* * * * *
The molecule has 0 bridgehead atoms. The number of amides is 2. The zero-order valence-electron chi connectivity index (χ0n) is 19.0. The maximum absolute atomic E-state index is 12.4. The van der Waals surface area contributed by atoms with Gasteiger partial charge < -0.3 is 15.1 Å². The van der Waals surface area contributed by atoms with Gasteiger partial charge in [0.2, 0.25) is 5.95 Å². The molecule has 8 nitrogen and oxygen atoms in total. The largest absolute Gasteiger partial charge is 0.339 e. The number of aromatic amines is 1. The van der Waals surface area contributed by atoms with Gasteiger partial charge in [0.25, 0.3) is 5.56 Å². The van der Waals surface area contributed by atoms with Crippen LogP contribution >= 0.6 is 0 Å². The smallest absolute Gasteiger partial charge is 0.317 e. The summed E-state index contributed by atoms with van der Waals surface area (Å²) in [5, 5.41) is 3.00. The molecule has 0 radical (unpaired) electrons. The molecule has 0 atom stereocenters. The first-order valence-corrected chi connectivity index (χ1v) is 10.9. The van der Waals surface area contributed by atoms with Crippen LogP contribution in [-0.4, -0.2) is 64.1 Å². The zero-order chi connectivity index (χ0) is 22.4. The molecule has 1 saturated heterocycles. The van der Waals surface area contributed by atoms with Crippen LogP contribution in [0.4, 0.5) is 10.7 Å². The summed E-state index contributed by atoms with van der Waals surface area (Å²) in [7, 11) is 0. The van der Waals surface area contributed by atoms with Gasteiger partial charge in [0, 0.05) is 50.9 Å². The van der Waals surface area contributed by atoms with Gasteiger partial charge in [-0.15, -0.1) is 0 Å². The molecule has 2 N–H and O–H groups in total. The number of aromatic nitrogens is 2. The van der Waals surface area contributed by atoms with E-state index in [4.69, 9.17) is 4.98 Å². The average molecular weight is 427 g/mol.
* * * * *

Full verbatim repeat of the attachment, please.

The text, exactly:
The molecule has 0 bridgehead atoms. The number of amides is 2. The zero-order valence-electron chi connectivity index (χ0n) is 19.0. The maximum absolute atomic E-state index is 12.4. The van der Waals surface area contributed by atoms with Gasteiger partial charge < -0.3 is 15.1 Å². The van der Waals surface area contributed by atoms with Gasteiger partial charge in [0.2, 0.25) is 5.95 Å². The molecule has 8 nitrogen and oxygen atoms in total. The largest absolute Gasteiger partial charge is 0.339 e. The number of aromatic amines is 1. The van der Waals surface area contributed by atoms with Gasteiger partial charge in [0.25, 0.3) is 5.56 Å². The van der Waals surface area contributed by atoms with Crippen LogP contribution >= 0.6 is 0 Å². The smallest absolute Gasteiger partial charge is 0.317 e. The summed E-state index contributed by atoms with van der Waals surface area (Å²) in [5, 5.41) is 3.00. The molecule has 0 radical (unpaired) electrons. The molecule has 0 atom stereocenters. The first-order valence-corrected chi connectivity index (χ1v) is 10.9. The van der Waals surface area contributed by atoms with Crippen LogP contribution in [-0.4, -0.2) is 64.1 Å². The zero-order chi connectivity index (χ0) is 22.4. The molecule has 1 saturated heterocycles. The van der Waals surface area contributed by atoms with Crippen LogP contribution in [0.4, 0.5) is 10.7 Å². The summed E-state index contributed by atoms with van der Waals surface area (Å²) in [7, 11) is 0. The van der Waals surface area contributed by atoms with Gasteiger partial charge in [0, 0.05) is 50.9 Å². The van der Waals surface area contributed by atoms with Gasteiger partial charge in [-0.15, -0.1) is 0 Å². The molecule has 2 N–H and O–H groups in total. The number of aromatic nitrogens is 2. The van der Waals surface area contributed by atoms with E-state index in [4.69, 9.17) is 4.98 Å². The average molecular weight is 427 g/mol.